5 Reasons to Get More Than One Pig
I just can’t manage to get through a summer without a pig. I think this is my 6th year raising pigs. Or is it 7? I’m not entirely sure. But, it is never less exciting than the first year.
We always get several pigs. The number ranges from 2 to 17 depending on my level of sanity and which year it is.
This year I only have one pig. Her name is Fern.
This little girl, Fern, has stolen our hearts. I do realize this will be a problem in November.
It all started a month ago when I ran out of pork loins. Then I ran out of pork chops. Then the last of the Boston butts and shoulder roasts went into the smoker.
I looked at DH and told him I was going to need pigs after all. I always think that we are going to have enough meat to last us 2 years. But it never seems to make it.
This prompted the visit to the local sale barn. These are also called Livestock Auctions. One takes place not far from our house every Monday. They sell just about any animal you could ever want on your farm. In addition to the farm animals, there’s a snack bar, junk food, friendly people, and plenty of second-hand smoke.
On Monday night we headed to the livestock auction pulling the animal trailer behind DH’s truck. We took our 2 youngest children with us.
When we got there we headed to the back room of the auction house (this is where all the stocks are that hold the animals).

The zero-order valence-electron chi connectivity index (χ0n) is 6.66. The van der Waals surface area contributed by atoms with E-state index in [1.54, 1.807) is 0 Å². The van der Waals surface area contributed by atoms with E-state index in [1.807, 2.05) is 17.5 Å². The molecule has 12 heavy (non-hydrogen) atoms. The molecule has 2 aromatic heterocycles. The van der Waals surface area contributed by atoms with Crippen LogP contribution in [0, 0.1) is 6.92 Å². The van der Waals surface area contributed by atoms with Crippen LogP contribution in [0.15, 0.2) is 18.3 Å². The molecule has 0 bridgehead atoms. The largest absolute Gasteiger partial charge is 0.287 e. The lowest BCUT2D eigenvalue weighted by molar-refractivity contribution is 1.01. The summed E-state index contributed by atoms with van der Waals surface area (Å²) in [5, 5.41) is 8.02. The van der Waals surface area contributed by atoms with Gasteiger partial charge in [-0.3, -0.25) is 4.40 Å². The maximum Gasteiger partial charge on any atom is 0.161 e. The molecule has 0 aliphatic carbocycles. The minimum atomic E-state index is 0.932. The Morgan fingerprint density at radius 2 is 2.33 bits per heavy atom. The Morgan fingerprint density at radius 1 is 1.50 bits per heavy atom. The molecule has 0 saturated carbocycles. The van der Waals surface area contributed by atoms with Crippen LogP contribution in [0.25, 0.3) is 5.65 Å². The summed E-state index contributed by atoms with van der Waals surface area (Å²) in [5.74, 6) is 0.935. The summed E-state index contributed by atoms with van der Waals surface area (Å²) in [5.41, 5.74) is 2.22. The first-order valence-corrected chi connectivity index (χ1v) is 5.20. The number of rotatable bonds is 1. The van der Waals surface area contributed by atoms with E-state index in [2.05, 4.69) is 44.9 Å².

Pigs are not on the roster every week. They sometimes go a month or more without having a pig come through the sale barn. Other weeks they’ll have several. The truth is that pigs usually sell for next to nothing at auction around here, so most folks find other ways to sell a pig.
We walked past the calves, the goats, and the sheep. There were at least 100 sheep going out for sale and most of them were hair sheep. There were as many goats as sheep and they were making all sorts of racket. The cows were in the stocks on the other side of the room but they were also letting everyone know they were there. The mooing was so loud we could hardly have a conversation.
When we got to the back of the holding area, there was one red pig. She was clean (unusual for a pig at the sale barn) and friendly. When I gave her my hand she rubbed it and wanted to me to scratch her ears. I could tell she had been loved.
I went to find someone in charge to find out what was wrong with her. When a farmer sells one pig it usually means there is something wrong with it.
Turns out that a family had brought in a bunch of sheep, a show cow, and one pig. When it was time for their animals to go up for auction, the children came into the ring and ‘showed’ the animals they were selling.
All the goats were sold first. Then came the sheep and last marched out the one pig.
She was beautiful and gentle. I wanted her.
I told DH to get her for me because I loved her.
Unfortunately, the guy sitting behind us also wanted a pig that night.
We went back and forth and the price for the little red pig kept going up.
DH’s face fell and he just kept shaking his head no (as if to say, “I’m gonna regret this.”)
I kept poking him in the side and saying, “Get the Pig. I love her.”
So, DH did what any good husband would do. He bought the overpriced pig.